PORTLAND, Ore. — The U.S. government will push forward with conspiracy charges against the remaining seven people who helped take over a national wildlife refuge in Oregon, just weeks after the stunning acquittal of the first group of defendants.
Prosecutors said they also would proceed with firearms charges against six of the defendants and planned to add lesser counts that could include trespassing or destruction of property.
That would give jurors the option of a less serious conviction that wasn’t available in the earlier case.
Monday’s filing in U.S. District Court in Portland indicates that the government is not backing down despite the Oct. 27 acquittal of the occupation’s leaders, brothers Ammon and Ryan Bundy, and five others.
Both groups faced the same charges: felony conspiracy to impede federal officers from doing their job and possession of a firearm in a federal facility.
But prosecutors appear to be padding their luck with the misdemeanor counts. Those plans make sense, legal experts said, particularly in light of how the first jury saw the case.
“I think one of the difficulties of this case always was that the actual felony charges didn’t exactly fit what the government theory was and, in an odd way, the misdemeanor charges might,” said Laurie Levenson, a law professor and former federal prosecutor at Loyola Law School in Los Angeles.
“It gives the jury more options and room to compromise — and it still sets them up for a conviction,” she said.
Those charges also would allow the government to seize any property used in the crimes if the defendants are convicted, said Tung Yin, a criminal law professor at Lewis & Clark Law School in Portland. The provision is more commonly used in drug cases to go after property purchased with drug proceeds, he said.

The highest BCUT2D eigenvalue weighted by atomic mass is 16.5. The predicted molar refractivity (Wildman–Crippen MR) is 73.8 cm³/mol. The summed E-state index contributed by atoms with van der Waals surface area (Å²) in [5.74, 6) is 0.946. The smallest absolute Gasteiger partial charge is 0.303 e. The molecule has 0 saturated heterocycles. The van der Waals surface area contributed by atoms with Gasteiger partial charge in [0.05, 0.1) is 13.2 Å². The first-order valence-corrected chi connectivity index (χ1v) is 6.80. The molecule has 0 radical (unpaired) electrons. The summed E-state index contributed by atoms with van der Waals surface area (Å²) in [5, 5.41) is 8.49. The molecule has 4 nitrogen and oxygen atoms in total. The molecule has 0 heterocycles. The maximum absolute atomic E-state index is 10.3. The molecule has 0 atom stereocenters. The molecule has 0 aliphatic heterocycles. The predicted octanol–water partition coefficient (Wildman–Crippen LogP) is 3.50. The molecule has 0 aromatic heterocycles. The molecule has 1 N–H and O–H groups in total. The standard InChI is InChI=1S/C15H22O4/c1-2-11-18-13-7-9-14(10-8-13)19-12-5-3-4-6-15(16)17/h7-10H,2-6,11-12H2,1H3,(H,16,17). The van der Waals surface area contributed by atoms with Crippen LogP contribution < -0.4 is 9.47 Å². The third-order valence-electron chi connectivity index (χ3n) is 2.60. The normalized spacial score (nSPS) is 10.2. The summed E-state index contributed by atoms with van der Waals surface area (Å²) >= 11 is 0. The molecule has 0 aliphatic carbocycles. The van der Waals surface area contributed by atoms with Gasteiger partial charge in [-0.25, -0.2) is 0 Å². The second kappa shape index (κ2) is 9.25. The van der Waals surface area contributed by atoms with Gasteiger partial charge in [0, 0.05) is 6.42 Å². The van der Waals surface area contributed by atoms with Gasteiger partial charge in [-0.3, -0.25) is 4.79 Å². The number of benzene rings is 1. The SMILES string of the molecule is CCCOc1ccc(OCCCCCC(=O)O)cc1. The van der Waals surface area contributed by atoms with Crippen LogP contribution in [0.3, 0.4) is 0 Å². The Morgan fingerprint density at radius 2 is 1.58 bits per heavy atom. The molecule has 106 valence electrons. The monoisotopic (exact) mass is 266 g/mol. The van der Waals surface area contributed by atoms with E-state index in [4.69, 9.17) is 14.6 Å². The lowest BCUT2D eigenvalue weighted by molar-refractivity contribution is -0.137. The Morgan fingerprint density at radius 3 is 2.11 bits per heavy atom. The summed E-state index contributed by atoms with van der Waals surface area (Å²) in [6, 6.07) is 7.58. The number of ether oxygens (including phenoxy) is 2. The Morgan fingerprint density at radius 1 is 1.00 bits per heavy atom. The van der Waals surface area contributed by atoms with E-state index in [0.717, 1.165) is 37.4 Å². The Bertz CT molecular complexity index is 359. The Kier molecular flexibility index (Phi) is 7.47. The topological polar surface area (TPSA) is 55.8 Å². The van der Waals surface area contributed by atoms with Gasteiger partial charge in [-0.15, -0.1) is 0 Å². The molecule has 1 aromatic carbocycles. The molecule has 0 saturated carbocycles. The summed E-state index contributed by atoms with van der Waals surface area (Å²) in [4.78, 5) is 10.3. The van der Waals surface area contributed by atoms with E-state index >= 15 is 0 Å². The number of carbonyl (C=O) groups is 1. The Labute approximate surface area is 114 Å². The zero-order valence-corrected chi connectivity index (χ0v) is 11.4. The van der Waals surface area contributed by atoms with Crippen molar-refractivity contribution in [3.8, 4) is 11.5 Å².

In this case, the property could include guns, personal vehicles and other belongings the defendants used during the takeover, said Andrew M. Kohlmetz, lawyer for defendant Jason Patrick.
The government also asked for a 60-day delay for the trial, which was to begin in February, a request opposed by all the defense attorneys, Kohlmetz said.
The heavily armed occupiers seized the Malheur National Wildlife Refuge on Jan. 2 to protest the imprisonment of two Oregon ranchers convicted for setting fires on public land and demand the federal government turn over public lands to local control.
The Bundys and other key figures were arrested in a Jan. 26 traffic stop outside the refuge that ended with police fatally shooting Robert “LaVoy” Finicum, an occupation spokesman. Most occupiers left after his death, but four holdouts remained until Feb. 11, when they surrendered following a lengthy negotiation.
Federal prosecutors took two weeks to present their case against the first seven defendants, finishing with a display of more than 30 guns seized after the standoff.
During trial, Ammon Bundy testified that the plan was to take ownership of the refuge by occupying it for a period of time and then turn it over to local officials to use as they saw fit.
He also said the occupiers carried guns because they would have been arrested immediately otherwise and to protect themselves against possible government attack.